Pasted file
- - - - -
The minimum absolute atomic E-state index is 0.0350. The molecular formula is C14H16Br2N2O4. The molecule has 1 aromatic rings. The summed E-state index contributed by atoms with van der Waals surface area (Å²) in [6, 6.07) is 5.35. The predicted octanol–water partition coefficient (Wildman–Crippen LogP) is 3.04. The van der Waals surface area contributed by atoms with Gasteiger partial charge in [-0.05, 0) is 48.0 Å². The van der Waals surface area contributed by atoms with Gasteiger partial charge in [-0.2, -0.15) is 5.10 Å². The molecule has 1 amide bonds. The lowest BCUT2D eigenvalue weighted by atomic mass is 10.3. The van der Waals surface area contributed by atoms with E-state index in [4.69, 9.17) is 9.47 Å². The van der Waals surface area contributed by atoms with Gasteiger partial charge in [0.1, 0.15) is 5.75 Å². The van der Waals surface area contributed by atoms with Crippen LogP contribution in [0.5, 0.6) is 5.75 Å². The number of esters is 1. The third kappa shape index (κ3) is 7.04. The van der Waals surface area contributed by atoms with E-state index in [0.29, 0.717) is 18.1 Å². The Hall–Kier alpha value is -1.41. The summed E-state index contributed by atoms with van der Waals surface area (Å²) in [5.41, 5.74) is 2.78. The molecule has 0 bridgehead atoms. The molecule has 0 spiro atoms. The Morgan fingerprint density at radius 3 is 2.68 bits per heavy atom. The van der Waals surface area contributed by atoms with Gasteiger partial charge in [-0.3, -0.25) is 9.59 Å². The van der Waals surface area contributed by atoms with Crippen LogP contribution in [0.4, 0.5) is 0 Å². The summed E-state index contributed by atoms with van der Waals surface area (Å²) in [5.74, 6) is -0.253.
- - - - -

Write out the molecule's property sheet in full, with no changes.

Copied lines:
The minimum absolute atomic E-state index is 0.0350. The molecular formula is C14H16Br2N2O4. The molecule has 1 aromatic rings. The summed E-state index contributed by atoms with van der Waals surface area (Å²) in [6, 6.07) is 5.35. The predicted octanol–water partition coefficient (Wildman–Crippen LogP) is 3.04. The van der Waals surface area contributed by atoms with Gasteiger partial charge in [-0.05, 0) is 48.0 Å². The van der Waals surface area contributed by atoms with Gasteiger partial charge in [-0.2, -0.15) is 5.10 Å². The molecule has 1 amide bonds. The lowest BCUT2D eigenvalue weighted by atomic mass is 10.3. The van der Waals surface area contributed by atoms with E-state index in [4.69, 9.17) is 9.47 Å². The van der Waals surface area contributed by atoms with Gasteiger partial charge in [0.1, 0.15) is 5.75 Å². The van der Waals surface area contributed by atoms with Crippen LogP contribution in [0.5, 0.6) is 5.75 Å². The number of esters is 1. The third kappa shape index (κ3) is 7.04. The van der Waals surface area contributed by atoms with E-state index in [0.29, 0.717) is 18.1 Å². The Hall–Kier alpha value is -1.41. The summed E-state index contributed by atoms with van der Waals surface area (Å²) in [5.41, 5.74) is 2.78. The molecule has 0 bridgehead atoms. The molecule has 0 spiro atoms. The Morgan fingerprint density at radius 3 is 2.68 bits per heavy atom. The van der Waals surface area contributed by atoms with Gasteiger partial charge in [-0.3, -0.25) is 9.59 Å². The van der Waals surface area contributed by atoms with Crippen LogP contribution in [0.4, 0.5) is 0 Å². The summed E-state index contributed by atoms with van der Waals surface area (Å²) in [5.74, 6) is -0.253.